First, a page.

Review: The Asus Zenbook 17 Fold Is a Versatile Giant

Can a foldable computer function as a laptop, desktop and tablet all in one?

March 27, 2024 12:46 pm
Asus Zenbook in multiple configurations
The Asus Zenbook in multiple configurations

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What’s too much of a good thing? The Asus Zenbook 17 Fold OLED is humongous, at least when it’s fully unsheathed: It’s a 17.3-inch touchscreen that folds down into a more compact 12.5-inch size. When folded down, the company claims it’s “smaller than a sheet of photocopier paper,” but that certainly doesn’t account for thickness (or weight).

The Zenbook recently won a Red Dot Design Award, and it’s easy to see why: You’re getting a versatile computer that can replicate a laptop, desktop or tablet; it’s foldable (which is cool) and the screen itself is colorful and rich, no matter what its shape. 

But how useful is it day to day? We spent a few days with the Zenbook to see if the foldable “wow” factor was worth the price, which is typically around $3,500.

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Credit the multiple USB-C ports and country-specific adapters

The specs: 

  • 2.5K slim-bezel NanoEdge Dolby Vision screen
  • Comes with a detachable Asus ErgoSense Bluetooth keyboard/touchpad
  • Harman Kardon-certified quad-speaker Dolby Atmos audio
  • 5MP webcam
  • Windows 11
  • Color sensor for automatic brightness and color temperature control
  • 14.90″ x 11.32″ x (0.34″ ~ 0.51″)
  • 3.31 lbs
  • 2560 x 1920 resolution (folded: 1920 x 1280)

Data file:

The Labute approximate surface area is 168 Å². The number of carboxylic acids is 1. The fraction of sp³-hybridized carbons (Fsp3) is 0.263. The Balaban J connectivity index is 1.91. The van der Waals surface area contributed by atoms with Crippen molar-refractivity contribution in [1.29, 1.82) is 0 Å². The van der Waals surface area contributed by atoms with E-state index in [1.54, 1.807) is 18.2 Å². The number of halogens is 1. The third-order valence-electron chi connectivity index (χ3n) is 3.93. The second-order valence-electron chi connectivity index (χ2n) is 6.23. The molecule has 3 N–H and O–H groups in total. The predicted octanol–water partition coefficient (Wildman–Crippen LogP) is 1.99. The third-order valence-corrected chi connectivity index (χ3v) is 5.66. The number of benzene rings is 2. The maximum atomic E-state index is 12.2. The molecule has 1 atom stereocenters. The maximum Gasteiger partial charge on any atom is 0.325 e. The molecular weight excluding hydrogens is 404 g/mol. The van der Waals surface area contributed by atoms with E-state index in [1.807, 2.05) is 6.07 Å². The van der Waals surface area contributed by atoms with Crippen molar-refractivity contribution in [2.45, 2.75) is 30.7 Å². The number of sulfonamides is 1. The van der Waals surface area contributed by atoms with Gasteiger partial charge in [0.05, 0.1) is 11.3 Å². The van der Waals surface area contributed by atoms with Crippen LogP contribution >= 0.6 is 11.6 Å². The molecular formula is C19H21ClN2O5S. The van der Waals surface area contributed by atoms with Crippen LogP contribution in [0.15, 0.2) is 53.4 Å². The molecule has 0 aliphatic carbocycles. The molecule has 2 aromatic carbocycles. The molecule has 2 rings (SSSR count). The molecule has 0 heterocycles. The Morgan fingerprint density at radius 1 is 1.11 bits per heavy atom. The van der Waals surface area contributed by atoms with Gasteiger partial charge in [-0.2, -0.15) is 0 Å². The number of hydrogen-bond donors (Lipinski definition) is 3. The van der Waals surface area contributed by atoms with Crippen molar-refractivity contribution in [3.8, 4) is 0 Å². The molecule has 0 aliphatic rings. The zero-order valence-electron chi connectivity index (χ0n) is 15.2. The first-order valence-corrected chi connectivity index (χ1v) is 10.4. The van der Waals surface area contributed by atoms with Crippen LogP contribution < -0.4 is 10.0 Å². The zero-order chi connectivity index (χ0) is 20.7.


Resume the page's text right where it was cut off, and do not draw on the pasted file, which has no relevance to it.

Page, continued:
• Intel Core i7-1250U Processor 1.1 GHz (12M Cache, up to 4.7 GHz, 2P+8E cores)
  • 2 Thunderbolt 4 ports supports display/power delivery
  • 1 3.5mm combo audio jack

What we liked:

  • OLED displays apparently reduce harmful blue light by up to 70% over LCD displays. I will say the display was bright, crisp and, at least in my use case, not harsh on my eyes. 
  • I’d watch movies or play games on this screen, unlike my MacBook Pro. Both the video and audio were ahead of my laptop (and my monitor). 
  • You’ll never notice the fold unless you’re at a distance and looking for it while the screen is off. And once folded, everything feels seamless on the screen.
  • Given the screen size, it’s easy to multitask no matter what configuration you have the Asus in. 
  • If you place the included Bluetooth keyboard smack dab on the display screen, you basically transform the Asus into a modestly-sized notebook. And that’s probably how I’d use the computer 90% of the time. 

What needs work:

  • After a few minutes of using the included keyboard — which was a little too thin and needed some elevation (maybe a kickstand?) — I realized how much I missed my Bluetooth mouse. The trackpad wasn’t as precise or as responsive as I’d hoped.
  • Speaking of kickstands, the included one in my review unit was flimsy and fell off the back of the computer a few times. Not ideal when you’re working with a massive screen.
  • It was fun to play around with the foldable screen for a few minutes, but actually using it as a tablet when it’s fully or partially unfolded is unwieldy; it reminds me of the old days (pre-internet) of reading The New York Times and constantly trying to figure out how to position the paper in my lap. 
  • When in tablet mode, the virtual keyboard was awkward to use, mainly due to the screen’s size.
A size comparison of a MacBook Pro, Asus Zenbook and 2022 iPad Air (5th gen)
Kirk Miller

Final impressions:

The Asus Zenbook 17 Fold OLED is fun and does a competent job of replicating the experience of a desktop or a laptop; it feels excessive as a tablet, if only for the size.

Gamers and creatives may appreciate access to a wider screen while on the go. Everyday users and office workers might get a bit frustrated at the keyboard (physical or virtual) and occasionally unresponsive touchscreen.

If you prefer the Windows/Android experience and you want something flexible (figuratively and literally), the Zenbook might be an ideal choice, particularly if you tend to work in more than one location. Otherwise, it’s still pretty cool, though the roughly $3,500 price tag (and current minimal availability) means I’ll still be keeping my laptop, desktop and tablet experiences on separate and dedicated devices for now…but call me when Apple figures out how to do this.

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